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Patrick Mullins delighted with supersub opportunity on Burrows Saint

One man’s loss can be another’s gain – and that is certainly true in the case of Patrick Mullins, who has come in for the plum spare ride on Burrows Saint in the Randox Grand National.

Mullins replaces Irish champion jockey Paul Townend, who picked up a foot injury at Fairyhouse last weekend which also saw him miss Monday’s Irish Grand National.

In the immediate aftermath, Willie Mullins was in no rush to rule Townend out of Aintree – but as each declaration stage passed for Thursday’s and Friday’s cards, hopes faded he would make it back in time.

Instead, the champion trainer has called on his son – who has ridden more winners as an amateur in Ireland than anyone else and if not for his battle with the scales would surely be a professional.

Looking forward to Saturday, Mullins said: “It’s fantastic to pick up the spin on him.

“Obviously Paul hasn’t recovered from the fall he had in Fairyhouse.

Burrows Saint won the Irish National two years ago
Burrows Saint won the Irish National two years ago (PA Wire)

“The weight (10st 13lb) is quite light for me, but it’s just enough.

“He’s in great form at home. I got a sit on him in Haydock this (Thursday) morning – and he ticks a lot of the boxes.

“He’s the right age as an eight-year-old; he has the right kind of weight and he’s progressive, with only nine runs over fences.

“I’m really excited to be sitting on him.”

With the doubt over Townend and his weight issue, it was a case of Burrows Saint or nothing for Mullins – but he was never counting his chickens, especially after amateurs were ruled out of last month’s Cheltenham Festival because of coronavirus restrictions.

“I’ve lived with Willie long enough to know not to ask any questions and to just wait until declarations,” he said.

“It was in the back of my head that I might get the ride. I saw the weight was doable, and I was watching it from then and got confirmation this morning.

“I did not expect to be able to ride a horse with a live chance in the Grand National. Ever since I was seven or eight and I read a book on the history of the Grand National, this was the race.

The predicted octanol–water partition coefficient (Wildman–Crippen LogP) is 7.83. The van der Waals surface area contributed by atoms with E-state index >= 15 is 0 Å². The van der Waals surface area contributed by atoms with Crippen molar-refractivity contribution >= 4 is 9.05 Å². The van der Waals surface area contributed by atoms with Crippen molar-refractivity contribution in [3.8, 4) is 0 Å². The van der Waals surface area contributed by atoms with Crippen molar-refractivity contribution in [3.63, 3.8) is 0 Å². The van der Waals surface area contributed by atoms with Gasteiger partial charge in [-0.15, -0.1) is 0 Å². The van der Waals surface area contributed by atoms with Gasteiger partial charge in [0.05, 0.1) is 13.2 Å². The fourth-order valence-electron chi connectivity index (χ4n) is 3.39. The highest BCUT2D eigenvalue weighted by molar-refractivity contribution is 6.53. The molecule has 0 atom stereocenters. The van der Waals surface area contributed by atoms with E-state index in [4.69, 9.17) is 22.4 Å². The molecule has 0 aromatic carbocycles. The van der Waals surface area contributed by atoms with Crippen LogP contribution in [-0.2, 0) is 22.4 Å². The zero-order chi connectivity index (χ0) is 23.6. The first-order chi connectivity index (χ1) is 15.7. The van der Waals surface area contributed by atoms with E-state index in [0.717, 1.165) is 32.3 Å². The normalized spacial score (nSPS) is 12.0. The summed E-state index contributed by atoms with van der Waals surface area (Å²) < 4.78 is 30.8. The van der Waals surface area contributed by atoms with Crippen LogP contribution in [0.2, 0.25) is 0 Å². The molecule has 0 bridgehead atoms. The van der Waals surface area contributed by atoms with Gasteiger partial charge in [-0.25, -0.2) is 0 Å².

“It was disappointing not to be at Cheltenham. As it turned out, I didn’t miss a winner, which made it slightly easier.

“To get a ride in the National more than makes up for that, definitely.

“Some people like the Gold Cup, but this was always the race I wanted to have a crack at – it does not get any better than this.”

No amateur has won the National since Marcus Armytage on Mr Frisk in 1990, but Burrows Saint is second-favourite with some bookmakers based on the fact he won the Irish Grand National two years ago.

“In the National, game plans can go out of the window pretty quickly, but in the Irish National Ruby (Walsh) rode him fairly handy and with a bit of daylight. After that, we’ll see where Lady Luck takes you,” said Mullins.

“I was second on a horse called Boxer George in the Foxhunters (in 2011). That’s the closest I’ve come to a winner over the fences.”

Secret Reprieve missed the cut by two
Secret Reprieve missed the cut by two (David Davies/PA)

Bristol De Mai topped the weights after the final 48-hour stage, which left Evan Williams’ Welsh National winner Secret Reprieve as only second reserve.

“We’ve had a lot worse news regarding horses – we knew there was a c Read more

Paul Townend to have further checks on foot injury after Fairyhouse fall

Paul Townend will see a doctor later this week to determine the extent of a foot injury picked up at Fairyhouse on Sunday.

Townend – who is due to partner second-favourite Burrows Saint in the Randox Grand National at Aintree – was riding Egality Mans for Willie Mullins in the Colm Quinn BMW Novice Hurdle when departing at the third-last, bringing down stablemate Power Of Pause ridden by Bryan Cooper, who escaped injury.

He was taken to Blanchardstown Hospital for precautionary X-rays and missed his mounts on Irish National day.

Rachael Blackmore enjoyed a superb Cheltenham and is hot on the heels of Paul Townend in the jockeys' title race
Rachael Blackmore enjoyed a superb Cheltenham and is hot on the heels of Paul Townend in the jockeys’ title race (David Davies/Jockey Club)

Giving an update on Monday after Stormy Ireland won the Underwriting Exchange Hurdle, in which Townend was replaced by Danny Mullins, Mullins said: “He’s going to have another visit with his doctor during the week.

“We’ll take it bit by bit and see how he goes before we make any further decisions. That’s where we are.”